Though right now my only granny role comes as a basketball elder, many of my friends are enjoying the privileged status of grandma as they dote on grandbabies. During a time when warmth and support is especially critical, Grandma’s love fills in the empty spaces of childhood.
Both of my grandmothers impacted my life in lasting ways, and shaped who I am today. My “flying” Norwegian grandma came from her home on the east coast for extended visits in the Midwest, at a time when air travel was not yet the norm. She made my siblings and me feel special by making pancakes for breakfasts and chocolate chip cookies for afterschool snack. She taught me to find joy in simple pleasures – sampling a piece of fresh-baked pie, handwriting a letter, seeing the season’s first cardinal.
Grandma Betty, my paternal grandma, inspired me to write by giving me a blank notebook and encouraging me to record my experiences. She made a ten-year-old tomboy believe her life was important. Grandma Betty saved money to take 8 of us in car trips cross-country from Florida to California, from the Grand Canyon to the Everglades, from the Golden Gate to Mt. Rushmore.
She had the foresight to save a piece of land in Wisconsin and build a cabin where her grandchildren could grow up; developing an appreciation for nature untainted by industry while hiking in the woods, swimming in a lake and singing around a campfire. Like a fortuneteller she envisioned a magical place for future generations to forge memories over lazy Summit Lake summers and remain connected forever through shared experience.
Grandmothers remember anniversaries and birthdays. They never miss ball games, band performances and school graduations. Today, they also play catch, rebound basketballs and run marathons. Grandmas are the first to take the sting out of life’s hurts and the last to criticize mistakes.
With the advent of women’s rights and the obligations of both career and motherhood, the expectations of mothers are endless. With the impossible demands of being a mom, Grandmas’ role has never been greater.
When her first grandchild, our daughter, was born, my mom slipped into her grandmother shoes with ease. During summer holidays and school breaks she planned outings to plays and parades, parks and pools, movies and museums for all six of her grandchildren.
At times when I was exhausted with a mother’s mandate to give, give, give, my mom picked up the slack. She played cards, read stories, baked cookies. She offered that same selfless support to my son and daughter that she once gave me. She mastered the art of grand mothering long distance. She remained a steadfast part of my children’s lives, nurturing them in cheerful phone calls, newsy letters and inspirational trans-Atlantic trips. Her kindness and compassion are a foundation of their being. She has shaped them in countless ways, big and small.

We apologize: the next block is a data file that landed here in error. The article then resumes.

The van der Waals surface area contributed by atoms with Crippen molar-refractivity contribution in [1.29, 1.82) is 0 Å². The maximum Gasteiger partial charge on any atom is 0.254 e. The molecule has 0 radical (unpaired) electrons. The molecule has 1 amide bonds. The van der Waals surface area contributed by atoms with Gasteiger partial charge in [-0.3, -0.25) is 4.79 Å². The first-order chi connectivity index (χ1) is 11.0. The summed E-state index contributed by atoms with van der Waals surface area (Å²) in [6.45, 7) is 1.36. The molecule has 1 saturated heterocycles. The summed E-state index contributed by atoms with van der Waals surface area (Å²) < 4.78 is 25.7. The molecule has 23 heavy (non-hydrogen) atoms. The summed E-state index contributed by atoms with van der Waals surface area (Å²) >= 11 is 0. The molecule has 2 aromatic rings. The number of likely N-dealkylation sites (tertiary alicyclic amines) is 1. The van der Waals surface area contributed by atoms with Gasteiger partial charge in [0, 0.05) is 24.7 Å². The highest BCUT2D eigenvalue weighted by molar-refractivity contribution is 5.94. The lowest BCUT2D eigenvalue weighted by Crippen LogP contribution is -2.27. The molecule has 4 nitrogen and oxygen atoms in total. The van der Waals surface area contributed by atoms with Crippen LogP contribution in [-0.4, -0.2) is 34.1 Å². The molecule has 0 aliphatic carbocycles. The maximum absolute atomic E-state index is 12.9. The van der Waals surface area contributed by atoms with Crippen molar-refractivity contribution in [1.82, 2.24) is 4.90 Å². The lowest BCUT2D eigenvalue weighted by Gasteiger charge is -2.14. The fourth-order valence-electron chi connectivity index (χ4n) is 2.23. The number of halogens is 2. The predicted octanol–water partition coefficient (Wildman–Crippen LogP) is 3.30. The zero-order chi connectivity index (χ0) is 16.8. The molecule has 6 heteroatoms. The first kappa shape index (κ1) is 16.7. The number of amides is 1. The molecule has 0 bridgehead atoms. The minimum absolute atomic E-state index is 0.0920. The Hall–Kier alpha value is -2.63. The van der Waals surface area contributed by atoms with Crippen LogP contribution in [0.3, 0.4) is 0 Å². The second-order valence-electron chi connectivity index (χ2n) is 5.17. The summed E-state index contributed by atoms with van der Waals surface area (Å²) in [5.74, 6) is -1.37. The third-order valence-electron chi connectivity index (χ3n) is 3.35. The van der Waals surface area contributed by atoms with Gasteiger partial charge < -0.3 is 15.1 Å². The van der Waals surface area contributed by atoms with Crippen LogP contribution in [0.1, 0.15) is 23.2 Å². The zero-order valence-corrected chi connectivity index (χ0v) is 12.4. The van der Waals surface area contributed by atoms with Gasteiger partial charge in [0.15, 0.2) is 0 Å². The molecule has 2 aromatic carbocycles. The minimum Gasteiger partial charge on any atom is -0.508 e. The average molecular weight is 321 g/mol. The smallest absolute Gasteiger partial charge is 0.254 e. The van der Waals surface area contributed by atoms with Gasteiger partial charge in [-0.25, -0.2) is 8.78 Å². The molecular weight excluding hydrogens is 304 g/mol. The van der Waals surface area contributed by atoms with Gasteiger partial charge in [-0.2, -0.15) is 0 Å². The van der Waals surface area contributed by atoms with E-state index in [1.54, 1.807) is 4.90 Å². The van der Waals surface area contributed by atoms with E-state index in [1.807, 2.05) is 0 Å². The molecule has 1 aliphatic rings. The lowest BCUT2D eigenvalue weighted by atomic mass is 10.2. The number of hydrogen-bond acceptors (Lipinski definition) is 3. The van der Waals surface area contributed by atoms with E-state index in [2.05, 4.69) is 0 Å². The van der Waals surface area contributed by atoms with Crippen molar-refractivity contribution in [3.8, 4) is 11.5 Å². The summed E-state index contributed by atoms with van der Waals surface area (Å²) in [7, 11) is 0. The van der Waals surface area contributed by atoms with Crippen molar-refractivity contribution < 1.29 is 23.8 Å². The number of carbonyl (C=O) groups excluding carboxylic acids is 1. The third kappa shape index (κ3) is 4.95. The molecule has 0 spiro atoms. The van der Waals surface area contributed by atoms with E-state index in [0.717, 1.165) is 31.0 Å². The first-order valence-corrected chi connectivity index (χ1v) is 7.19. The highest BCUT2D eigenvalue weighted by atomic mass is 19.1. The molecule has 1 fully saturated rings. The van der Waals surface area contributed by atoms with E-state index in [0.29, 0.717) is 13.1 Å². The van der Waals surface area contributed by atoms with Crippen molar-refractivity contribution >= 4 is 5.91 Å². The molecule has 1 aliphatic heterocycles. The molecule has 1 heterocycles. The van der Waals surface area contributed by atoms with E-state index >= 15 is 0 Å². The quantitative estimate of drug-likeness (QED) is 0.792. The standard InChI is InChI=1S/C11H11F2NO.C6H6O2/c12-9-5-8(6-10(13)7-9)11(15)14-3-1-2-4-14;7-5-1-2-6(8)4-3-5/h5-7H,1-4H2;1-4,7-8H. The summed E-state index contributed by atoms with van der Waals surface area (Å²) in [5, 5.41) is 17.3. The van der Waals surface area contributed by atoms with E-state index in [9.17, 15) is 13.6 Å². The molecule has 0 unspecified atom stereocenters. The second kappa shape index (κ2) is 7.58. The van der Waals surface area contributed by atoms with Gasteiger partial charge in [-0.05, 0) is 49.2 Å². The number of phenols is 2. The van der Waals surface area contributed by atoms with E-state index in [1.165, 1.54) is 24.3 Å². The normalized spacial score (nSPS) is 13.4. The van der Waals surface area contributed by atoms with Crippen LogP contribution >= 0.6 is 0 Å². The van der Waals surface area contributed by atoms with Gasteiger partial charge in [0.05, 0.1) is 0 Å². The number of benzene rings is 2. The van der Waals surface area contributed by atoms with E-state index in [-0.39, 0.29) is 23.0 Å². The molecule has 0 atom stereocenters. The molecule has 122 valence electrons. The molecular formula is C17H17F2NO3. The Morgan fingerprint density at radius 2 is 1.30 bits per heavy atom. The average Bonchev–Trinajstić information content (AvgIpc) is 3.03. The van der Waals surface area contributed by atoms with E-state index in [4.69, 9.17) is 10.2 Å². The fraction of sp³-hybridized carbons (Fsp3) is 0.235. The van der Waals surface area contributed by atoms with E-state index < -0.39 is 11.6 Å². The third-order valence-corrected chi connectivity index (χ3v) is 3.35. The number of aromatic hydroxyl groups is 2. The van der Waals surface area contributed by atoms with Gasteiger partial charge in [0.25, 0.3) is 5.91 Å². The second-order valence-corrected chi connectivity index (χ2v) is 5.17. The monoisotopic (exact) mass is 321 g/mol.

Grandmothers will never truly grow old because their impact is timeless.
Yep, Grandma’s are “the bomb” (do people still use that expression?)!! Have a great Mother’s Day!
Aunts are the “bomb” too, Barb, and you sure have played an important role in shaping the lives of all those nieces and nephews.
So true Pat. My mum was always there when the girls were smaller and we lived closer, stepping in as nurse, cook, entertainer and guiding artist. Now the girls both take art to higher level and this is primarily because of her and my sister who spent many long summers teaching them how to draw and paint. With so many other things to nurture in my girls and all the domestics to manage singlehandedly, as well as full-time work, their inspiration and support were much appreciated. It surely does take a whole village to raise a child, and grandmas are super special during that process ???? xx
Rach, my sisters also had a huge impact in my children’s lives. I bet you wished your mom and sister lived closer. I am not sure if it is the British Mother’s Day yet, but Happy Mother’s Day to you. You have done an extraordinary job of raising 2 beautiful, multi talented daughters.
Pat, you’re blessed to have had grandmas so actively involved in your life! I lived FAR away from mine and only saw them once or twice a year, so my experience was far different. There are a LOT of grandmas helping raise their grandchildren these days, though, and those women deserve a Happy Mother’s Day! You have one, too, okay?!!
I never realized how lucky I was to have both my grandmas as part of my life until I was older. I also think that my children were incredibly fortunate to have their lives shaped by both their American and French grandma. Happy Mother’s Day to you, too.
A beautiful commemoration to grandma’s the world over! We sometimes forget how we have been molded by extended family as well as our own parents.
Hope you enjoy your 1st Mother’s Day as a grandma, too. We have both been blessed with wonderful families.
Oh, what a neat post. I feel loved as a granny. Thanks for this beautiful tribute to your grandmothers, Pat. Happy Mothers’ Day!
I know that you are also playing an important role in your grandchildren’s life, too. Happy Mother’s Day right back at you, dear friend.
Such a lovely tribute to both of your grandmothers. I never had children so no grandchildren, but you make me think about my paternal grandmother who had a tremendous impact on my life. Without her, I would most certainly have had a very different life and not in a good way. Thank you, Brenda
Brenda, thanks for stopping by. I am so glad to know your grandma had such a positive impact in your life. I felt lucky to have my grandmas and my children’s lives too have been enriched from influence of both their Norwegian-American and French grandma.
Love these sweet tributes to your grandmothers, Pat. I have wonderful memories of my grandmothers, too. We are so fortunate.
Yes, we are lucky and soon you will also be an adored grandmother too.